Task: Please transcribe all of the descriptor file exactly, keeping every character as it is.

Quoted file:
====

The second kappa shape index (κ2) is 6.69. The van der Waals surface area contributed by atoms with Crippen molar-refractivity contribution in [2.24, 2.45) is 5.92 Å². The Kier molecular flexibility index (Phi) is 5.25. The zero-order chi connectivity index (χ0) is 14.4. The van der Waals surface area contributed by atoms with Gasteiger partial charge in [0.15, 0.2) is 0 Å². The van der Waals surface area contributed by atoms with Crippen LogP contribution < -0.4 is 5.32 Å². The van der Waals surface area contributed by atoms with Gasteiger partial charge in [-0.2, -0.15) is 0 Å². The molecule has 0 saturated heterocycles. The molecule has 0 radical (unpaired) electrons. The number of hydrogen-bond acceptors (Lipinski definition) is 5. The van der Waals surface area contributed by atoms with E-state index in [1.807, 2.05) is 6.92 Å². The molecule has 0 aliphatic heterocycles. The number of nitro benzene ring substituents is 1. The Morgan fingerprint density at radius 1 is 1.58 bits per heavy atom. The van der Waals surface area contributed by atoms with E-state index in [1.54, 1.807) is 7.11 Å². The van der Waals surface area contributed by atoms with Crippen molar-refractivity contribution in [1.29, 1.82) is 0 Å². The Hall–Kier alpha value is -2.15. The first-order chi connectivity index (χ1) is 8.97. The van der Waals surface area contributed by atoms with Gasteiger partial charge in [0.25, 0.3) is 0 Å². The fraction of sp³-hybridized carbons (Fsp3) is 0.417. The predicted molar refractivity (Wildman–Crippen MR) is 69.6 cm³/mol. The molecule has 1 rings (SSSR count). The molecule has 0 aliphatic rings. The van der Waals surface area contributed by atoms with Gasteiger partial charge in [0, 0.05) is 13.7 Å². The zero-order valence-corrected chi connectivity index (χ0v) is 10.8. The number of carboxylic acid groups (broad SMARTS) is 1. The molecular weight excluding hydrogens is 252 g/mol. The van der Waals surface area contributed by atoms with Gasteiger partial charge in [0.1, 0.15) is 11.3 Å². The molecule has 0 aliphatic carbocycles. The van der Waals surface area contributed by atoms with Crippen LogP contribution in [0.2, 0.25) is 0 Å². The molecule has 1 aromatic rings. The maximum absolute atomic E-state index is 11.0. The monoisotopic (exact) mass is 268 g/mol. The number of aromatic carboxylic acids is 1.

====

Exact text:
The second kappa shape index (κ2) is 6.69. The van der Waals surface area contributed by atoms with Crippen molar-refractivity contribution in [2.24, 2.45) is 5.92 Å². The Kier molecular flexibility index (Phi) is 5.25. The zero-order chi connectivity index (χ0) is 14.4. The van der Waals surface area contributed by atoms with Gasteiger partial charge in [0.15, 0.2) is 0 Å². The van der Waals surface area contributed by atoms with Crippen LogP contribution < -0.4 is 5.32 Å². The van der Waals surface area contributed by atoms with Gasteiger partial charge in [-0.2, -0.15) is 0 Å². The molecule has 0 saturated heterocycles. The molecule has 0 radical (unpaired) electrons. The number of hydrogen-bond acceptors (Lipinski definition) is 5. The van der Waals surface area contributed by atoms with E-state index in [1.807, 2.05) is 6.92 Å². The molecule has 0 aliphatic heterocycles. The number of nitro benzene ring substituents is 1. The Morgan fingerprint density at radius 1 is 1.58 bits per heavy atom. The van der Waals surface area contributed by atoms with E-state index in [1.54, 1.807) is 7.11 Å². The van der Waals surface area contributed by atoms with Crippen molar-refractivity contribution in [1.29, 1.82) is 0 Å². The Hall–Kier alpha value is -2.15. The first-order chi connectivity index (χ1) is 8.97. The van der Waals surface area contributed by atoms with Gasteiger partial charge in [0.25, 0.3) is 0 Å². The fraction of sp³-hybridized carbons (Fsp3) is 0.417. The predicted molar refractivity (Wildman–Crippen MR) is 69.6 cm³/mol. The molecule has 1 rings (SSSR count). The molecule has 0 aliphatic rings. The van der Waals surface area contributed by atoms with Gasteiger partial charge in [0, 0.05) is 13.7 Å². The zero-order valence-corrected chi connectivity index (χ0v) is 10.8. The number of carboxylic acid groups (broad SMARTS) is 1. The molecular weight excluding hydrogens is 252 g/mol. The van der Waals surface area contributed by atoms with Gasteiger partial charge in [0.1, 0.15) is 11.3 Å². The molecule has 0 aliphatic carbocycles. The van der Waals surface area contributed by atoms with Crippen LogP contribution in [0.2, 0.25) is 0 Å². The molecule has 1 aromatic rings. The maximum absolute atomic E-state index is 11.0. The monoisotopic (exact) mass is 268 g/mol. The number of aromatic carboxylic acids is 1.